It is safe to say that there will be additional cloud service and product provider shakeout, it’s not if rather when, who and what happens.
As many of the comments/discussions have touched on, what happens to your data when the services shutdown or when they fail/lose access as has also been a problem or growing pain depending on your perspective.
One solution is to stay clear of clouds or MSPs or hosted or out sourced or data hotels or whatever you prefer to call them.
Another solution is to embrace balancing risk with reward, perhaps taking adequate steps including keeping copies of your data elsewhere, encrypting and so forth or just leverage the all you can consume data buffet model not worried about availability/accessibility until you lose access.
How much time do you spend thinking about a cloud services business model, financial conditions, terms of service (do you actually read them?), employee including CEOs turnover as an indicator of a services health or viability, or do you decide based on low or no cost?
Ok, all of the above are considerations, however they do not address the challenge of what happens and how do you move your data?
A few months ago I moved from one cloud backup provider to another in order to leverage more functionality/capabilities from the new service and at a higher fee (better value). I did the migration by not moving data per say, rather, backing up for a short period of time to both to have a dual copy. Then stopped backing up to the old provider and let that data expire as I had good retentions at the new provider. Now for backups that’s one approach, however for archive or general file or data storage in the cloud, that would require some movement/migration or sync to occur.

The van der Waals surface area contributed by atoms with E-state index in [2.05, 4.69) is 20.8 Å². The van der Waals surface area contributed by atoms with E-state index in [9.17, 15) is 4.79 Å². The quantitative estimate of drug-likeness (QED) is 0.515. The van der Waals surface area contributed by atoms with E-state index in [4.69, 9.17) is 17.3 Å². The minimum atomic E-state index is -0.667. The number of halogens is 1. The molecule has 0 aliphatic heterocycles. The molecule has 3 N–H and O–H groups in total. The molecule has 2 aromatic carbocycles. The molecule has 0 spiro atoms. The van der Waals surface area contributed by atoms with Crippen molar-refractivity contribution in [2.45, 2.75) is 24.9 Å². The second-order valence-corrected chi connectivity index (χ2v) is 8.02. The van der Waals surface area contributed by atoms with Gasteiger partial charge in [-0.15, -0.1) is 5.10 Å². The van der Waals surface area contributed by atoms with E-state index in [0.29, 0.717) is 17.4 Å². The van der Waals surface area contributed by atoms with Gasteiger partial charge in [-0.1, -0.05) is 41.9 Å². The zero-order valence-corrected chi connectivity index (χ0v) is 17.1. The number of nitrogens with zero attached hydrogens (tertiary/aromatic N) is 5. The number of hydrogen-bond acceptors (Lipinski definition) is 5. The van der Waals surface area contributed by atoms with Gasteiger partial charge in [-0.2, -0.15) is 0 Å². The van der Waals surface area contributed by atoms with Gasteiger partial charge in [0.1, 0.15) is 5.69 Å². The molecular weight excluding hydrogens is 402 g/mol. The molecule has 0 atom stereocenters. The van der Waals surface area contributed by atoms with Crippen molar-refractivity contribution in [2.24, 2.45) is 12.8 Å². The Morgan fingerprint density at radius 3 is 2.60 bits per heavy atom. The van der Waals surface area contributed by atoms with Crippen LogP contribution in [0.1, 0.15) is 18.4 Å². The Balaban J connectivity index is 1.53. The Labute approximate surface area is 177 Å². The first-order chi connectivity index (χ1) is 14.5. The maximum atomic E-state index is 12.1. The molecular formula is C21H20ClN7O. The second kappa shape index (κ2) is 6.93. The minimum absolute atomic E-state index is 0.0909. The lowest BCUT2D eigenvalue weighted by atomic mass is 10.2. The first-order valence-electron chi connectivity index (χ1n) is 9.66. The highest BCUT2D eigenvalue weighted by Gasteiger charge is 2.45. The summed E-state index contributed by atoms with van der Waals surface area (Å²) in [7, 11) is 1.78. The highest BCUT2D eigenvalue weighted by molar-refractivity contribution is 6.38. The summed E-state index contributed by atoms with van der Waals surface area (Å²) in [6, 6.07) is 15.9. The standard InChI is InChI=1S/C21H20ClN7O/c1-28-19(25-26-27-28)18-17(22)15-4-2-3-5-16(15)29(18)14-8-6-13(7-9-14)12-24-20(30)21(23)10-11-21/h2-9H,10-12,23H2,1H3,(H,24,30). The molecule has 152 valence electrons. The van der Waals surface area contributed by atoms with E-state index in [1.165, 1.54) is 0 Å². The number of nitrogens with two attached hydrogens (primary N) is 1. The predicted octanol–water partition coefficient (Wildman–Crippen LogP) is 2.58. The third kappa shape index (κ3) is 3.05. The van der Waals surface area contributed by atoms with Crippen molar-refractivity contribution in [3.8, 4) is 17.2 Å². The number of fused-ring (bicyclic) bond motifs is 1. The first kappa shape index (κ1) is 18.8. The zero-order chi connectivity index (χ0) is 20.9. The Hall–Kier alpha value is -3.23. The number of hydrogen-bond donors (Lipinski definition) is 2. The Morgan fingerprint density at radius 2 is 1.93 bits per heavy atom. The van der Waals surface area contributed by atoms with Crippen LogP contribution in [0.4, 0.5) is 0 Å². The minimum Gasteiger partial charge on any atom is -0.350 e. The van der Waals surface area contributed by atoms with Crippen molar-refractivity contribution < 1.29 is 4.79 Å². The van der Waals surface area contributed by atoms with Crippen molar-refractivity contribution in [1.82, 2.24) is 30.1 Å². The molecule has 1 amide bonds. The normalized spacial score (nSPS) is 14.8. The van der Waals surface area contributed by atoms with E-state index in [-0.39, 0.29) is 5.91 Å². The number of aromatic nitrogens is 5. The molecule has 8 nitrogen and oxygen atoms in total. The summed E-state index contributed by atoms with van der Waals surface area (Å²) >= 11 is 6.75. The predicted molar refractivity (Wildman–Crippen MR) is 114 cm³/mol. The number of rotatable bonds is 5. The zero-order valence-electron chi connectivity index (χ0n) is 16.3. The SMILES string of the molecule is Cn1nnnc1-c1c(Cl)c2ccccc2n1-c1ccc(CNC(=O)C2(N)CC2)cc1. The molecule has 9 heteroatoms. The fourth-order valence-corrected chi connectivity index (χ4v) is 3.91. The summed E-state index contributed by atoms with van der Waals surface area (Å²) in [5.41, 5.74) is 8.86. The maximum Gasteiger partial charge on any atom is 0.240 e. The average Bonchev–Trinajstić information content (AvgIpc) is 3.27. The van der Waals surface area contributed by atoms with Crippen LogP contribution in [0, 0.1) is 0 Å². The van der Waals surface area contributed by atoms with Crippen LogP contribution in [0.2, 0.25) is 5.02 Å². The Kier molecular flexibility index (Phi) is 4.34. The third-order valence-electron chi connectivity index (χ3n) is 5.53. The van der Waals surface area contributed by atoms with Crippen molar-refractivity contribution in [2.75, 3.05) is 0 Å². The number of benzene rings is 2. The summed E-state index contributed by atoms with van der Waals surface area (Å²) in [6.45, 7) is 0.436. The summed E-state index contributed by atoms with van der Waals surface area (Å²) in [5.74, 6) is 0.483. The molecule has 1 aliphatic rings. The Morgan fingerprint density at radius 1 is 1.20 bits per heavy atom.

In classic IT form or tradition, of course you can add another layer or stack such as using services or providers or access tools that provide the transparency (hmmm, cloud virtualization or federation?) to enable a tool to do the move/migrate for you. The tools exist today, however not all service providers support them or the tools may not support different services. Some access tools are built into software ranging from backup/archive to dedicated gateways/access appliances/cpop that learn the various service APIs and some even adding SNIA CDMI. In case you have not heard, SNIA CDMI is the Cloud Data Management Initiative API that has a value proposition of providing an API abstraction layer to include enabling data movement between the cloud products or services assuming that the service and tools you are using support the API. Of course, there exists a dilemma which is that some cloud gateway/cpop (cloud point of presences) vendors have shut down or suspended operations. The other caveat is that additional layers of management tools are going to be added whose cost needs to be included in cloud conversations. For those environments looking at clouds for value, trust and functionality will trump low cost, however for others, that low cost or for fee service may result in extra headaches.
What this all means is that clouds or whatever you choose to call them are in their infancy (compared to what you may have seen, experienced or worked with in the past) and as a result, tools, infrastructures, best practices, policies, procedures need to evolve at least for those who are looking to deploy flexible, scalable, resilient data infrastructure based applications.
When it comes to cloud, don’t be scared, however, look before you leap, do your homework, use some common sense and leverage your experience.